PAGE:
When we say the most accessible city, this one might be teetering on the edge due to the miles of cobblestone streets that fill the ancient quarters. In December 2012, the Knesset passed a comprehensive law requiring the majority of venues to be disability accessible by 2018. Some of the ramps are steep, but if you’re willing to brave it, then you can enter some of the most ancient wonders such as the Church of the Holy Sepulchre, the Western Wailing Wall and museums. The entire city is also filled with wheelchair taxis to help you dodge some of those cobblestones. Make sure you also venture to Mount Scopus and Haas Promenade to take in the breathtaking views of the entire city.
Slovenia is a small country in the middle of Europe that only became independent in 1991. Its stunning capital city has progressed rapidly, making it one of the most accessible cities in Europe. The entire city is filled with appropriate ramps and dropped curbs, while the major tourist areas are pedestrian only, which also makes it so much easier to get around. Moreover, the museums, parks and other attractions have also been rebuilt to be wheelchair accessible since the earthquake in 1895 reduced the area to ruins. The alpine areas surrounding the city are also accessible by tram. The city hosts the country’s castle as well as a host of ancient bridges boasting Italian architectural influence.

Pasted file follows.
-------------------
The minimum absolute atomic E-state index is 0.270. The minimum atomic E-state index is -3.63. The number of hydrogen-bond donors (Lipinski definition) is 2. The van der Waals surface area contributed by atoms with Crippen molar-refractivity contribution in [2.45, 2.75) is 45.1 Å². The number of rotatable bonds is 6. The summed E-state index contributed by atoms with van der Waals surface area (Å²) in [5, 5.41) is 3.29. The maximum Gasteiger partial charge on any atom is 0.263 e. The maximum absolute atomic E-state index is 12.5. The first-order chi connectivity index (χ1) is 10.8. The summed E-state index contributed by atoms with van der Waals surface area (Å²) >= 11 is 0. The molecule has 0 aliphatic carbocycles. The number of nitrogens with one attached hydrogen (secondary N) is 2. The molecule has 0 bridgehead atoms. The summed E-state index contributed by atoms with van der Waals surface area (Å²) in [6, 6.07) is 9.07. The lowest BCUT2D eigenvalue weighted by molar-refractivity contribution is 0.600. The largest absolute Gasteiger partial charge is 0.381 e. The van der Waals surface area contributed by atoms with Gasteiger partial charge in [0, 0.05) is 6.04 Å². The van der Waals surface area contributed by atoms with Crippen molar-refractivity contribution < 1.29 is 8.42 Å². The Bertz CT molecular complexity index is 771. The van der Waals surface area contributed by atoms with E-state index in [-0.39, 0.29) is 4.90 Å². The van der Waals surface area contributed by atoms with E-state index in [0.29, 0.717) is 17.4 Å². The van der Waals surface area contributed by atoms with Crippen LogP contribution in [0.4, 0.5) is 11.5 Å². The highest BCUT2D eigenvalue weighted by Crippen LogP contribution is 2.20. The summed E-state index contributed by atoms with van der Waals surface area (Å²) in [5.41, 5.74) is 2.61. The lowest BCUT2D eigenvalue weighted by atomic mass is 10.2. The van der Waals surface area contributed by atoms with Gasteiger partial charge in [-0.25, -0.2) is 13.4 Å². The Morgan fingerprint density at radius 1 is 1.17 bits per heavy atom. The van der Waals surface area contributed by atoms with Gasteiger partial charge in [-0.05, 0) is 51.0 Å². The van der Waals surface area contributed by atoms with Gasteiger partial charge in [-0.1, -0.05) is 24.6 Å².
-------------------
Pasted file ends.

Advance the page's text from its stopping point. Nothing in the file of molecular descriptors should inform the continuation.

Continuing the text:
For an ancient city, Rome is incredibly advanced for their accessibility. Although there aren’t any ramps on the Spanish steps and there are still plenty of cobblestone streets about, Rome is home to over 700 accessible hotels which are suitable for people with varying amounts of mobility. Moreover, there are plenty of accessible transportation options and ramps on many of the curbs, plus accessible bus tours to help you see all of Rome including the trickier bits to navigate. Main attractions such as the Colosseum, Palatine Hill, Roman Forum, St. Peter’s Basilica, Vatican Museum, Capitoline Museum, Pantheon, Trevi Fountain and the Villa Borghese are accessible. You can definitely experience Rome to the max, but bear in mind it is still an ancient city, so do your research.
This story originally appeared on Suzanne’s blog.
Getty image by Little Wormy.